Don't be S.A.D. The sun will shine again

Feeling a bit blue lately? It's not surprising with all the cold, wet weather that has been happening in usually sunny Southern California in recent weeks. But don't fret. That down-in-the-dumps mood isn't all in your head.

S.A.D. (seasonal affective disorder), also known winter blues, is a disorder that occurs during reduced daylight hours of the fall and winter months, leaving with little energy to do little more than pull the covers up. Even normally cheery people can experience depressive symptoms after long periods of dreary weather and shortened daylight hours.

According to, the reduction of daily light exposure causes shifts in hormone and chemical levels in the brain. The two main hormones responsible for SAD are serotonin, which is responsible for 'feel good' mood, and melatonin, which is responsible for inducing sleep. Some people are more sensitive than others to the reduction of natural light during the day and will produce more melatonin and less serotonin during the autumn and winter months. These chemical shifts disrupt the circadian rhythm, worsen moods, and decrease energy level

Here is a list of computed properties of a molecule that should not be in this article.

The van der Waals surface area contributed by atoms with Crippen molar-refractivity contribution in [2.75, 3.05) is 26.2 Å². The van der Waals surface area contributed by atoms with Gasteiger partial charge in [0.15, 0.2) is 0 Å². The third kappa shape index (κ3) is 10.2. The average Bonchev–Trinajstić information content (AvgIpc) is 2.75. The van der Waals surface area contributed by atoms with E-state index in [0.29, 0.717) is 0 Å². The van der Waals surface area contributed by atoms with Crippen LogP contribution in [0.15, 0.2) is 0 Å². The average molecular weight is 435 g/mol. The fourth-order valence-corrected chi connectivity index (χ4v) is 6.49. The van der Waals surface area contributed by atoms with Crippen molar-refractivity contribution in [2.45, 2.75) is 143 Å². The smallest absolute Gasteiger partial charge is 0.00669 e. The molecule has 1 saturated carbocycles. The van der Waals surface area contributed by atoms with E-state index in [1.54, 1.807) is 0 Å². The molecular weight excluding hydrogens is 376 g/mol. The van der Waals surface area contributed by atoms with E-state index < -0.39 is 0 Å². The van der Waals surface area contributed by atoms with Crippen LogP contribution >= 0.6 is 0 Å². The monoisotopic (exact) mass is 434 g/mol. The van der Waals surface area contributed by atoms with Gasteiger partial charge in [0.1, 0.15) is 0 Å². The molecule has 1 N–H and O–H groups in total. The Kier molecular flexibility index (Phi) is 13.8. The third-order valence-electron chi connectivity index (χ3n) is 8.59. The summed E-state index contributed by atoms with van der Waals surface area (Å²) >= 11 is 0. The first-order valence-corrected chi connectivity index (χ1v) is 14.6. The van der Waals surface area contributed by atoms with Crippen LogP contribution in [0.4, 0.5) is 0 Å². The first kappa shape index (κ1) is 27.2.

Initially skeptical, experts now recognized this condition as a common disorder. Even the American Psychiatric Association Diagnostic and Statistical Manual of Mental Disorders was changed and is no longer classified as a unique mood disorder but a seasonal pattern of recurrent depression that occurs at a specific time of the year. The disorder is more prevalent in places such as Alaska (9.9 percent) than Florida (1.4 percent).

Countries closest to the equator report almost no incidences of S.A.D, whereas extreme northern and southern countries have high incidences.